1865 April 15: “There will be no more treason—no more ‘Confederacius’—no more civil wars”
Both of our local newspapers published editorials on April 15, 1865, looking hopefully to the end of the Civil War.
The Polk County Press:
The Clouds Disappear.
There is rejoicing in the land! God on his goodness and mercy has given us victory! The dark clouds have scattered and their silver linings gleam brightly as they float over the nation, leaving behind a clear sky, and a bright cheerful day.
The last prop and support of the rebellion,—the army of Gen. Lee,—has laid down its arms, and surrendered to Lieut. Gen. GRANT, the hero of the age. Those “mighty legions, whose splendid valor has almost made treason illustrious on a hundred fields, and who, a few days ago, stood behind the triple walls of Petersburg and Richmond, still 80,000 strong, and still hardly less proud, erect, defiant, than when less than a year and a half ago they carried the terror of their arms to the banks of the Susquehanna, have disappeared from the face of the earth forever.”
Thus the treason created “Confederacy,” deprived of its support, sinks into an everlasting grave. Well may the nation rejoice! Well may our hearts be gladdened by the glorious deeds of our heroes, for they have saved to us a country; and washed out the stains upon our banner. The insult to the “old flag” has been avenged, and to-day it floats proudly and defiantly over the stronghold of treason,–from the capitol demo of the bogus “Confederate States of America.”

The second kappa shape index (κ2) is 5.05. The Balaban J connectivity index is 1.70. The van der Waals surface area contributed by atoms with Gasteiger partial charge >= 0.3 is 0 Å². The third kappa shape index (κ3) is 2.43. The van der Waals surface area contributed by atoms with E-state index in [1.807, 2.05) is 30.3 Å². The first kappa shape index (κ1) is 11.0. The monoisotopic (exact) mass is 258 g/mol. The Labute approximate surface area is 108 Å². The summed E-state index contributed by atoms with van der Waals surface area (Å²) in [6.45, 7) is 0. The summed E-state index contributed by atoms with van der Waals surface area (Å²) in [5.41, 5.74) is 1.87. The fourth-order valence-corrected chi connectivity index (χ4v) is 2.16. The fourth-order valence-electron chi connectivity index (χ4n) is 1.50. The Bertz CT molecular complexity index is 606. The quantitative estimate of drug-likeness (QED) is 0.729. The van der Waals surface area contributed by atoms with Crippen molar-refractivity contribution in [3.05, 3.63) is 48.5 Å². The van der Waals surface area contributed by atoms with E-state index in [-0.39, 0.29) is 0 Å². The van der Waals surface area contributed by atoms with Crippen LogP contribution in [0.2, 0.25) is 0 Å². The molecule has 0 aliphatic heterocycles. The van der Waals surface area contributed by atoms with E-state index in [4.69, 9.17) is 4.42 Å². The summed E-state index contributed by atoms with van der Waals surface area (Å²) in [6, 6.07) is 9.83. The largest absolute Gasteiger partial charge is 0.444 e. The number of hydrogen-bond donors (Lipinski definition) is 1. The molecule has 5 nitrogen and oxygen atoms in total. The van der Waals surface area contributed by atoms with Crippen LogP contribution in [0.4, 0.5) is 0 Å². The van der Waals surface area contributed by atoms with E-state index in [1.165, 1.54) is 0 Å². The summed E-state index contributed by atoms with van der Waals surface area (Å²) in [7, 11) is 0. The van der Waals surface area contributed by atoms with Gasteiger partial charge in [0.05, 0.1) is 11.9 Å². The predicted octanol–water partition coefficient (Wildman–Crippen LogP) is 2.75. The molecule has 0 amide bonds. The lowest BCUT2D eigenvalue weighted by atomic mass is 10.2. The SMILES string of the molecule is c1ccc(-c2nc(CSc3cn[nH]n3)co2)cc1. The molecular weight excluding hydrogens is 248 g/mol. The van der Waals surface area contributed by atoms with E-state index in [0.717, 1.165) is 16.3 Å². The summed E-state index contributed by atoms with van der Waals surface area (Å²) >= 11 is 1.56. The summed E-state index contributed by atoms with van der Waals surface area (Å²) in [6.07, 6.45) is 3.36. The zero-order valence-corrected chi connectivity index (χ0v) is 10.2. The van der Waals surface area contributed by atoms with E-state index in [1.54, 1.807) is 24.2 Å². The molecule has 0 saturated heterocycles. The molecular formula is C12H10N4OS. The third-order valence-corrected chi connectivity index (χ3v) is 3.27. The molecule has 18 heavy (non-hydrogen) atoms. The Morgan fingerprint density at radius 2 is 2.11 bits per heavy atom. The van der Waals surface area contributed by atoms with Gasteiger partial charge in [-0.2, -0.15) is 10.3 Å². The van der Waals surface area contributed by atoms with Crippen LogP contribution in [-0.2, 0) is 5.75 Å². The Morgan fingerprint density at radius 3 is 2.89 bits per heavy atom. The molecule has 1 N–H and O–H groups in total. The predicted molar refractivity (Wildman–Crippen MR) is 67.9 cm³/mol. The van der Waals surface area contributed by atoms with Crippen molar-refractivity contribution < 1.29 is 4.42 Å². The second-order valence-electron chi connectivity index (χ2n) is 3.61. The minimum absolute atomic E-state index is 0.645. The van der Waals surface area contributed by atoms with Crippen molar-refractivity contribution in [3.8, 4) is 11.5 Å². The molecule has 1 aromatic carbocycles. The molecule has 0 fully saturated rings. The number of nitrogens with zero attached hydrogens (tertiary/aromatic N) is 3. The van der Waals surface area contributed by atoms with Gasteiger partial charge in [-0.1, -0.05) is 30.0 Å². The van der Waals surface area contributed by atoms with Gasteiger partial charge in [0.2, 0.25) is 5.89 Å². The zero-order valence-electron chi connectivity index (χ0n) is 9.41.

War has taught us one and all to love and cherish out land of liberty, and the lesson written in the blood of our bravest and best, will not be soon forgotten. There will be no more rebellions, when the wings of peace spread over us re-united again.—There will be no more treason—no more “Confederacius”—no more civil wars. The nation has paid dearly for its lesson, and has learned it well. “Thanks be to God who giveth us the victory.”
The following editorial comes from the Hudson Times and was reprinted in The Prescott Journal:
The Triumph of our Army.
The Hudson Times thus eloquently discourses on the results of the recent triumphs of our arms.
These are triumps [sic] not of arms alone, but of principles dearer than life, and as sacred as Christianity. The triumphs of Right over Wrong, of Justice and Liberty over Tyranny and Oppression —the triumphs of Law and Order over Rebel lion and Anarchy, and of Christianity over Barbarism.
These were the glorious triumphs we met to celebrate—triumphs for which the Brave and Good have fought and prayed through four dark and weary years of bloody conflict. For these victories our gallant soldiers have endured the privation and hardships of camp and field, and periled limb and life amid the crash of battle. For the realization of the hope that these victories bring, a nation has offered its best blood of a willing sacrifice. For these crowning victories have our bravest warriors died, and our suffering soldiers in Southern prison pens, with lips thinned with famine, feebly prayed for the glory of these times, as disease and hunger eat out their lives.
These are not the victories of a day, but of centuries—battles fought not alone for the restoration of the blessings of the Union, and the vindication of its authority, but for Liberty and Humanity the world over and through all time. By these victories have the foundations of the American Republic been laid broader and deeper, and the right and power of the People to rule been established. These achievements not only give power and prestige to the Nation, and they add lustre to the American name— they illustrate the entire horizon of the Nineteenth Century, and light the world in its march toward Freedom and a better Civilixation [sic].